In one of its recent presentations (link opens PDF file) to the investing community, Gap lays out the retail landscape as it sees things. The company charts itself among competitors based on revenue and footprint. In the middle. Gap places its own brand moving up toward the higher-revenue brands, like H&M. Then, down at the bottom, are the small-footprint, low-revenue companies that Gap has already motored past.
On the slide, Abercrombie & Fitch , Aeropostale , and American Eagle all seem to be fighting it out in the smaller space, labeled "Single- to low-double-digit operating margins." That group may have a smaller footprint and lower revenue than Gap, but that doesn't mean that investors should overlook it completely.
The thin black line
The grouping that Gap has laid out isn't unfair. Of the three retailers, only American Eagle managed a positive move in comparable-store sales over the last year. American Eagle is also the only one to manage that low-double-digit operating margin, with Aeropostale hitting just 2.5% and Abercrombie coming in at 8.3%. As a reference point, Gap's operating margin was 12.4% -- which actually wasn't much higher than American Eagle's margin.
In fact, when you dive into the details, the line that Gap draws between itself and American Eagle starts to look more perforated than solid. Operating margins for both came in between 12% and 12.5% last year, and American Eagle managed stronger comparable-store growth than Gap -- 9% versus 5%. Maybe this isn't the scrum that Gap portrays, but is instead a set of two losers and a clear winner -- a winner in hot pursuit of Gap's territory.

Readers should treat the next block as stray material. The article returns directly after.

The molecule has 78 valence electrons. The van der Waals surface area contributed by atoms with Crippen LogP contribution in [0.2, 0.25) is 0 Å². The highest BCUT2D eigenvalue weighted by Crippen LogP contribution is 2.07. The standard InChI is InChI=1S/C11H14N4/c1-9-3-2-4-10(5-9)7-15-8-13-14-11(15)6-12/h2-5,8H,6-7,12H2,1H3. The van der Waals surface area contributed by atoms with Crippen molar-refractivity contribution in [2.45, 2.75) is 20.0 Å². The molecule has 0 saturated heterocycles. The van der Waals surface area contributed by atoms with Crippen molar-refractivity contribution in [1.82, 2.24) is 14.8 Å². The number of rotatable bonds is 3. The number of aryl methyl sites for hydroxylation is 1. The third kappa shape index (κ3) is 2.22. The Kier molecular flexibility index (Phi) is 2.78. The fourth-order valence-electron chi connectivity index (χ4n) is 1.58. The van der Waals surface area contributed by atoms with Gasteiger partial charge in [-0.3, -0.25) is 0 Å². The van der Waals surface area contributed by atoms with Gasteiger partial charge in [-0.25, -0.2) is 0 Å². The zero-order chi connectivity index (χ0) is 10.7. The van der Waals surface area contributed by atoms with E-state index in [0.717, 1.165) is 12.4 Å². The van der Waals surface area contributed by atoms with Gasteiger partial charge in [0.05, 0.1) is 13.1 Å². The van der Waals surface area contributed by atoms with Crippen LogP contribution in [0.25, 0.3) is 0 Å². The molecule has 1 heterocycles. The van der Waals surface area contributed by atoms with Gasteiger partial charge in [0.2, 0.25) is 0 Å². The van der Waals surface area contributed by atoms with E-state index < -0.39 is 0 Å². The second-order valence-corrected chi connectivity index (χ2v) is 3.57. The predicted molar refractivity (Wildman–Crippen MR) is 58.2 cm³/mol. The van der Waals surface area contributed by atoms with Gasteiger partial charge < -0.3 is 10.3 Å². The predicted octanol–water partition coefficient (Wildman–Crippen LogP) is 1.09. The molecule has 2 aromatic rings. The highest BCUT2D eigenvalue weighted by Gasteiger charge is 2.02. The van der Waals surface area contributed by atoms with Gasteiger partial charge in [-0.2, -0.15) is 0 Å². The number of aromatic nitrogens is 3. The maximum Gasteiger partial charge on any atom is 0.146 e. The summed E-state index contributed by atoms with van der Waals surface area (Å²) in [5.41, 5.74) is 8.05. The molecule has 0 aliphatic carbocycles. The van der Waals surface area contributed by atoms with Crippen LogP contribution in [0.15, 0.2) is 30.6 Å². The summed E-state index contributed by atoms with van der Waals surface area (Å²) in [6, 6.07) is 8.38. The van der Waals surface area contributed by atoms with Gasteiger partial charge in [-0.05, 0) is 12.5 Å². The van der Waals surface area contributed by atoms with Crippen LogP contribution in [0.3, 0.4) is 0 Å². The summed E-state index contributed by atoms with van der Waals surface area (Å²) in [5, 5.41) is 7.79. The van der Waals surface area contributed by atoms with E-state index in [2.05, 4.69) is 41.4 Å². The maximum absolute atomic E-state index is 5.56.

Pulling away from the pack
On some fundamental basis, that might be a fair way to talk about it, but if you pull back, things become a bit clearer. Gap lumped American Eagle into the pile in part because American Eagle made $3.5 billion in revenue last year. Abercrombie and Aeropostale managed $4.5 billion and $2.4 billion, respectively. Gap cranked out $15.7 billion in revenue for the year, putting a huge piece of real estate between it and the other three retailers.
But the distance shouldn't preclude investors from looking into American Eagle. The company managed a strong showing last year, and it has every opportunity to continue playing to its strengths this coming year. The company is going to focus on growing brand strength in the U.S., increasing the value it generates form its intimates line, and launching a personal care line in time for the holidays.
While I've been a big Gap fan for the past year, American Eagle is quietly expanding its offerings, giving it a potentially broader customer base. Even after its good showing, the company's P/E hasn't pulled ahead of Gap's, with both companies trading at just over 16 times earnings.
With Abercrombie posting a 5% drop in comparable sales last year, and Areopostale running at a 2% decline, it seems that American Eagle is having the most success pulling customers in. While the company doesn't have the size or brand value that Gap has, American Eagle has a lot going for it right now. Investors looking for another apparel retailer should expand their horizons, and look at this smaller winner.
Another set of retail winners
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The article 1 Smaller Retailer With a Big Future originally appeared on Fool.com.
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